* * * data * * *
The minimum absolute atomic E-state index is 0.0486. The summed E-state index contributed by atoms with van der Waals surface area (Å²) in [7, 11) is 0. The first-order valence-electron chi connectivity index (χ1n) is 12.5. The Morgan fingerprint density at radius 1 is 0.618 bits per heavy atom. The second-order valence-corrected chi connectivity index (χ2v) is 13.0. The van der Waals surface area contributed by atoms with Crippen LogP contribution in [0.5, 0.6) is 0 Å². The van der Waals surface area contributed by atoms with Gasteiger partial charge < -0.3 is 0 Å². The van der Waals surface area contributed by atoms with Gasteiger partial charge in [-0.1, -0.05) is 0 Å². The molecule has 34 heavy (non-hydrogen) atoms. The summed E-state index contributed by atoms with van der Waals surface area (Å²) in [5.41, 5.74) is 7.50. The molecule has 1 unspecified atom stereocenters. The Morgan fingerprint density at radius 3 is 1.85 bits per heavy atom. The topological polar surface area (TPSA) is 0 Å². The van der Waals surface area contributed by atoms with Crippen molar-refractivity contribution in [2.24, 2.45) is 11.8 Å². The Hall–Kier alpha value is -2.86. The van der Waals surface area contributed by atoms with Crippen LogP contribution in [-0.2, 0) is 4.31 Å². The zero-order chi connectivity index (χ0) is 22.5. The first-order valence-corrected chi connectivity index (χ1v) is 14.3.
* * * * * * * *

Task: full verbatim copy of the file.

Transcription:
The minimum absolute atomic E-state index is 0.0486. The summed E-state index contributed by atoms with van der Waals surface area (Å²) in [7, 11) is 0. The first-order valence-electron chi connectivity index (χ1n) is 12.5. The Morgan fingerprint density at radius 1 is 0.618 bits per heavy atom. The second-order valence-corrected chi connectivity index (χ2v) is 13.0. The van der Waals surface area contributed by atoms with Crippen LogP contribution in [0.5, 0.6) is 0 Å². The van der Waals surface area contributed by atoms with Gasteiger partial charge < -0.3 is 0 Å². The van der Waals surface area contributed by atoms with Gasteiger partial charge in [-0.1, -0.05) is 0 Å². The molecule has 34 heavy (non-hydrogen) atoms. The summed E-state index contributed by atoms with van der Waals surface area (Å²) in [5.41, 5.74) is 7.50. The molecule has 1 unspecified atom stereocenters. The Morgan fingerprint density at radius 3 is 1.85 bits per heavy atom. The topological polar surface area (TPSA) is 0 Å². The van der Waals surface area contributed by atoms with Crippen molar-refractivity contribution in [2.24, 2.45) is 11.8 Å². The Hall–Kier alpha value is -2.86. The van der Waals surface area contributed by atoms with Crippen LogP contribution in [-0.2, 0) is 4.31 Å². The zero-order chi connectivity index (χ0) is 22.5. The first-order valence-corrected chi connectivity index (χ1v) is 14.3.